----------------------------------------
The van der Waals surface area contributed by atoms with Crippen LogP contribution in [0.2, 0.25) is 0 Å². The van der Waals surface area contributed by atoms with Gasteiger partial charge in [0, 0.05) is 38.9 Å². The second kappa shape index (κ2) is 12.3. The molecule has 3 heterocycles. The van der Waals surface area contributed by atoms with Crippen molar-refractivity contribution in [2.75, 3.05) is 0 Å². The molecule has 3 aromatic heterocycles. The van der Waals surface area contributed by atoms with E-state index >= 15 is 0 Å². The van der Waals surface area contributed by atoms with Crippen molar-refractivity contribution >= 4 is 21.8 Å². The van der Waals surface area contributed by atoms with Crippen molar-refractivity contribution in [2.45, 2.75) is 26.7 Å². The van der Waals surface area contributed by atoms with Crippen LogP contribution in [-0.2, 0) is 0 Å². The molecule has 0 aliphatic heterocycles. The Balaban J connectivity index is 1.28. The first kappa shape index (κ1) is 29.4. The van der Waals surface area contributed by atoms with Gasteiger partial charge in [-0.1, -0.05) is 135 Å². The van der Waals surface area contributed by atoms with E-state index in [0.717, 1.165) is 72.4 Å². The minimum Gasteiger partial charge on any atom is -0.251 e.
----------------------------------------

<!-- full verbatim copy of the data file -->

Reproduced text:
The van der Waals surface area contributed by atoms with Crippen LogP contribution in [0.2, 0.25) is 0 Å². The van der Waals surface area contributed by atoms with Gasteiger partial charge in [0, 0.05) is 38.9 Å². The second kappa shape index (κ2) is 12.3. The molecule has 3 heterocycles. The van der Waals surface area contributed by atoms with Crippen molar-refractivity contribution in [2.75, 3.05) is 0 Å². The molecule has 3 aromatic heterocycles. The van der Waals surface area contributed by atoms with E-state index >= 15 is 0 Å². The van der Waals surface area contributed by atoms with Crippen molar-refractivity contribution >= 4 is 21.8 Å². The van der Waals surface area contributed by atoms with Crippen molar-refractivity contribution in [2.45, 2.75) is 26.7 Å². The van der Waals surface area contributed by atoms with Crippen LogP contribution in [-0.2, 0) is 0 Å². The molecule has 0 aliphatic heterocycles. The Balaban J connectivity index is 1.28. The first kappa shape index (κ1) is 29.4. The van der Waals surface area contributed by atoms with Gasteiger partial charge in [-0.1, -0.05) is 135 Å². The van der Waals surface area contributed by atoms with E-state index in [0.717, 1.165) is 72.4 Å². The minimum Gasteiger partial charge on any atom is -0.251 e.